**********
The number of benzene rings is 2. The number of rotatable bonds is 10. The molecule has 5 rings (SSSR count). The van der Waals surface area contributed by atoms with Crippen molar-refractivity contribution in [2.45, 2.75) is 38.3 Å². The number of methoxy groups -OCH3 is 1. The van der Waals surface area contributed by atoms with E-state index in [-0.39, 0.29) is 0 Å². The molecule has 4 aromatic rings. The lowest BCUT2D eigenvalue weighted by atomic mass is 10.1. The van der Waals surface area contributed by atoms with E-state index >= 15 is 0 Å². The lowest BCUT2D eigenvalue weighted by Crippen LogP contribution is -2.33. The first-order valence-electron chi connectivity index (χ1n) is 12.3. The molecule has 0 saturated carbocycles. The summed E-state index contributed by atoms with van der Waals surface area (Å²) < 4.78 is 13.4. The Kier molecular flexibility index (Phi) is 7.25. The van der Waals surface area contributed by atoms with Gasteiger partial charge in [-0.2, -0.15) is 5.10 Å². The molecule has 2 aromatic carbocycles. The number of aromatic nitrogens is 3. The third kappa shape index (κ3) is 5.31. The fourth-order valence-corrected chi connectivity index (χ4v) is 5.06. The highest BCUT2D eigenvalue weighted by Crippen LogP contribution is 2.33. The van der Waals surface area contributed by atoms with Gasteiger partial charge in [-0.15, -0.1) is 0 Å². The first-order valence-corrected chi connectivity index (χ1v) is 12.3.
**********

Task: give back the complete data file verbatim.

The number of benzene rings is 2. The number of rotatable bonds is 10. The molecule has 5 rings (SSSR count). The van der Waals surface area contributed by atoms with Crippen molar-refractivity contribution in [2.45, 2.75) is 38.3 Å². The number of methoxy groups -OCH3 is 1. The van der Waals surface area contributed by atoms with E-state index in [-0.39, 0.29) is 0 Å². The molecule has 4 aromatic rings. The lowest BCUT2D eigenvalue weighted by atomic mass is 10.1. The van der Waals surface area contributed by atoms with E-state index >= 15 is 0 Å². The lowest BCUT2D eigenvalue weighted by Crippen LogP contribution is -2.33. The first-order valence-electron chi connectivity index (χ1n) is 12.3. The molecule has 0 saturated carbocycles. The summed E-state index contributed by atoms with van der Waals surface area (Å²) < 4.78 is 13.4. The Kier molecular flexibility index (Phi) is 7.25. The van der Waals surface area contributed by atoms with Gasteiger partial charge in [-0.2, -0.15) is 5.10 Å². The molecule has 2 aromatic carbocycles. The number of aromatic nitrogens is 3. The third kappa shape index (κ3) is 5.31. The fourth-order valence-corrected chi connectivity index (χ4v) is 5.06. The highest BCUT2D eigenvalue weighted by Crippen LogP contribution is 2.33. The van der Waals surface area contributed by atoms with Gasteiger partial charge in [-0.15, -0.1) is 0 Å². The first-order valence-corrected chi connectivity index (χ1v) is 12.3.